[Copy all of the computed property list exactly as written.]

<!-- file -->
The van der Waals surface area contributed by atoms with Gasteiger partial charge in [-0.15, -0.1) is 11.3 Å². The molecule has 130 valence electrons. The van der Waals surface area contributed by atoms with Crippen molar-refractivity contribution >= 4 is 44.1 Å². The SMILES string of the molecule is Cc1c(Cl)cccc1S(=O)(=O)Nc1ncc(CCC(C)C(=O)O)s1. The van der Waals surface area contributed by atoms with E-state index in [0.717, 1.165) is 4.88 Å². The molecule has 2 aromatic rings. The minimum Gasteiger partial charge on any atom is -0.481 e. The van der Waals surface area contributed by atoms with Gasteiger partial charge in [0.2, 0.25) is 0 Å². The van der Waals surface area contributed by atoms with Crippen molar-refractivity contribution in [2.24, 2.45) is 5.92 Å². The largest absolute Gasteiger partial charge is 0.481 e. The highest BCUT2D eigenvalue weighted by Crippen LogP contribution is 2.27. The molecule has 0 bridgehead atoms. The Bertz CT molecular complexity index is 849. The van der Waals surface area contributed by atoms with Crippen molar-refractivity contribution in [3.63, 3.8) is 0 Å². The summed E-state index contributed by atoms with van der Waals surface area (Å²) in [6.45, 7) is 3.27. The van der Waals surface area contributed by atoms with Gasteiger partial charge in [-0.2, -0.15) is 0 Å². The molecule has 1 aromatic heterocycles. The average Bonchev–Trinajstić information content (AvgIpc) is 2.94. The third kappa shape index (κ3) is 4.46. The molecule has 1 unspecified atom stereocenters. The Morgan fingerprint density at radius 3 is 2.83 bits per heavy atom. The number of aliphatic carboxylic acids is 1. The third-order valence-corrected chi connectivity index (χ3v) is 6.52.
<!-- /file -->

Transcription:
The van der Waals surface area contributed by atoms with Gasteiger partial charge in [-0.15, -0.1) is 11.3 Å². The molecule has 130 valence electrons. The van der Waals surface area contributed by atoms with Crippen molar-refractivity contribution >= 4 is 44.1 Å². The SMILES string of the molecule is Cc1c(Cl)cccc1S(=O)(=O)Nc1ncc(CCC(C)C(=O)O)s1. The van der Waals surface area contributed by atoms with E-state index in [0.717, 1.165) is 4.88 Å². The molecule has 2 aromatic rings. The minimum Gasteiger partial charge on any atom is -0.481 e. The van der Waals surface area contributed by atoms with Gasteiger partial charge in [0.2, 0.25) is 0 Å². The van der Waals surface area contributed by atoms with Crippen molar-refractivity contribution in [2.24, 2.45) is 5.92 Å². The largest absolute Gasteiger partial charge is 0.481 e. The highest BCUT2D eigenvalue weighted by Crippen LogP contribution is 2.27. The molecule has 0 bridgehead atoms. The Bertz CT molecular complexity index is 849. The van der Waals surface area contributed by atoms with Crippen molar-refractivity contribution in [3.63, 3.8) is 0 Å². The summed E-state index contributed by atoms with van der Waals surface area (Å²) in [6.45, 7) is 3.27. The van der Waals surface area contributed by atoms with Gasteiger partial charge in [-0.2, -0.15) is 0 Å². The molecule has 1 aromatic heterocycles. The average Bonchev–Trinajstić information content (AvgIpc) is 2.94. The third kappa shape index (κ3) is 4.46. The molecule has 1 unspecified atom stereocenters. The Morgan fingerprint density at radius 3 is 2.83 bits per heavy atom. The number of aliphatic carboxylic acids is 1. The third-order valence-corrected chi connectivity index (χ3v) is 6.52.